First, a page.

In a bid to reach more people who would be at least partially protected from hospitalisation and death.
FACED with limited vaccine supplies, Health Minister, Zweli Mkhize says they might delay the second dose of Pfizer vaccine by up to three months, compared to the approved schedule of two doses three weeks apart.
Mkhize explained that this was done in a bid to reach more people who would be at least partially protected from hospitalization and death.
SA citizens aged 60 and older started receiving the two-shot Pfizer Covid-19 vaccine on Monday, as government launched phase 2 of the national vaccine rollout. So far the country has received 975,780 Pfizer doses, about 1.3 million Pfizer doses are expected by the end of the month.
According to a new UK study, delaying the second dose of Pfizer’s two-shot Covid-19 vaccine could help people produce more antibodies against the virus.
Several countries including Britain, Denmark, Norway, France, the US and Canada have extend the interval between the first and second doses of Pfizer and Moderna vaccines from six weeks up to maximum of four months – if vaccines are in short supply.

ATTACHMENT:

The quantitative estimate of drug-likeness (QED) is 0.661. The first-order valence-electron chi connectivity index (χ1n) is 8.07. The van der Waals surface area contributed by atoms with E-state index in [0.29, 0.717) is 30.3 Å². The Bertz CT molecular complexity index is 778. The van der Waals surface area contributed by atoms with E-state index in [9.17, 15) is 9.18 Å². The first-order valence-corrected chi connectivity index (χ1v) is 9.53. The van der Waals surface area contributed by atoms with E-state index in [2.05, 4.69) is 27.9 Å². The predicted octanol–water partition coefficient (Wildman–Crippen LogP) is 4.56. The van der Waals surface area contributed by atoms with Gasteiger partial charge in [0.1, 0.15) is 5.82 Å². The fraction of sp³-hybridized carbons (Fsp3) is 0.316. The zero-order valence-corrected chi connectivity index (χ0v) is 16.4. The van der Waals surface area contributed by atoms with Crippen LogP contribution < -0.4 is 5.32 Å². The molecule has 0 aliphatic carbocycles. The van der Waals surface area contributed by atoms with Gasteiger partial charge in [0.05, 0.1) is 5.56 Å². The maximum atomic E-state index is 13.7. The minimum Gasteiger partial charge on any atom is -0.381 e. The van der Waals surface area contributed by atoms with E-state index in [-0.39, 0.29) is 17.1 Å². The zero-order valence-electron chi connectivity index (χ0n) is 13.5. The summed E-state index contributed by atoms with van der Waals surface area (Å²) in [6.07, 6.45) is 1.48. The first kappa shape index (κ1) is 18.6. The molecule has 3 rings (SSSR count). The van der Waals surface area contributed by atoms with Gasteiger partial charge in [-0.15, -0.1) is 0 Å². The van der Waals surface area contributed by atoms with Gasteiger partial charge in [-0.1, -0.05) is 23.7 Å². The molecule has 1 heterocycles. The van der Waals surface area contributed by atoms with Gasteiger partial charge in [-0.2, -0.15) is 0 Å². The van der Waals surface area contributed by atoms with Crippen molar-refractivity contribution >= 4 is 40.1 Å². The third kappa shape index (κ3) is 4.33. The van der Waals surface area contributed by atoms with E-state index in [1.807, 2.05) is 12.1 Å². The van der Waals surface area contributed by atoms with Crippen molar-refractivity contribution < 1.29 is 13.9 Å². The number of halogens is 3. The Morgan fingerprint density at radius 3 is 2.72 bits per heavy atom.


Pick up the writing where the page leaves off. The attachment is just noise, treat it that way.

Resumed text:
Addressing the media following the inspection of the Covid-19 vaccination site at the Royal Showgrounds in Pietermaritzburg, KwaZulu-Natal, Mkhize asked for the public to be patient for second dose.
Mkhize said “We might want to delay the second dose by up to three months… if that happens, don’t feel aggrieved. We want to reach as many people as possible and then build up the immunity.”
“We have said that we are targeting ultimately to use over 3,300 sites by the end of September. We want to have wrapped up our vaccination to all the 250,000 people per day.
With the second phase, we are looking at 16 million people to be vaccinated in this process. We’ll be doing the first and second phase. We want our people to be very patient,” he said.
Currently, SA is only rolling out the Pfizer jab as it waits to hear from the Food and Drug Administration. Mkhize said he hopes that the J&J vaccines will be released this week.
The World Health Organization has also recommended a six week gap “in exceptional circumstances,” such as a vaccine shortage.
The WHO said there is some clinical data that Pfizer’s vaccine provides some protection against Covid-19 for up to six weeks from the first dose, so the guidance gives countries leeway to maximise the number of people benefiting from the first vaccine dose.